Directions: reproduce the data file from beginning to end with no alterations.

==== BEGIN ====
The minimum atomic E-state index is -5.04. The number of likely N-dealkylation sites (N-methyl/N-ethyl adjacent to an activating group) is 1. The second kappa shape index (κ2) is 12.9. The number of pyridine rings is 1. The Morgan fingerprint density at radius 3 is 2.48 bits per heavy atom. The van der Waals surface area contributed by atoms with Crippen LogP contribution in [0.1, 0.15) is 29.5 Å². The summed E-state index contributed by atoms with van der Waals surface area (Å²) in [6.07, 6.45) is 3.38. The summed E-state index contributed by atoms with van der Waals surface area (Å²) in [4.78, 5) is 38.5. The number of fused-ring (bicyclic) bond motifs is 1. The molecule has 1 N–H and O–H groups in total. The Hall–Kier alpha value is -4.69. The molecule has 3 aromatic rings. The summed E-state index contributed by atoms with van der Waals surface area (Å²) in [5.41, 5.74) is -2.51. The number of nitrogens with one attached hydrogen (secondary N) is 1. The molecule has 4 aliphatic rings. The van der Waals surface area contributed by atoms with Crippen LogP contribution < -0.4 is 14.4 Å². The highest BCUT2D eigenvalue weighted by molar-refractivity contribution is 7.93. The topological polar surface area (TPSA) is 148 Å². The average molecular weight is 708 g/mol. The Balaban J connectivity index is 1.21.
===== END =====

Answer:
The minimum atomic E-state index is -5.04. The number of likely N-dealkylation sites (N-methyl/N-ethyl adjacent to an activating group) is 1. The second kappa shape index (κ2) is 12.9. The number of pyridine rings is 1. The Morgan fingerprint density at radius 3 is 2.48 bits per heavy atom. The van der Waals surface area contributed by atoms with Crippen LogP contribution in [0.1, 0.15) is 29.5 Å². The summed E-state index contributed by atoms with van der Waals surface area (Å²) in [6.07, 6.45) is 3.38. The summed E-state index contributed by atoms with van der Waals surface area (Å²) in [4.78, 5) is 38.5. The number of fused-ring (bicyclic) bond motifs is 1. The molecule has 1 N–H and O–H groups in total. The Hall–Kier alpha value is -4.69. The molecule has 3 aromatic rings. The summed E-state index contributed by atoms with van der Waals surface area (Å²) in [5.41, 5.74) is -2.51. The number of nitrogens with one attached hydrogen (secondary N) is 1. The molecule has 4 aliphatic rings. The van der Waals surface area contributed by atoms with Crippen LogP contribution < -0.4 is 14.4 Å². The highest BCUT2D eigenvalue weighted by molar-refractivity contribution is 7.93. The topological polar surface area (TPSA) is 148 Å². The average molecular weight is 708 g/mol. The Balaban J connectivity index is 1.21.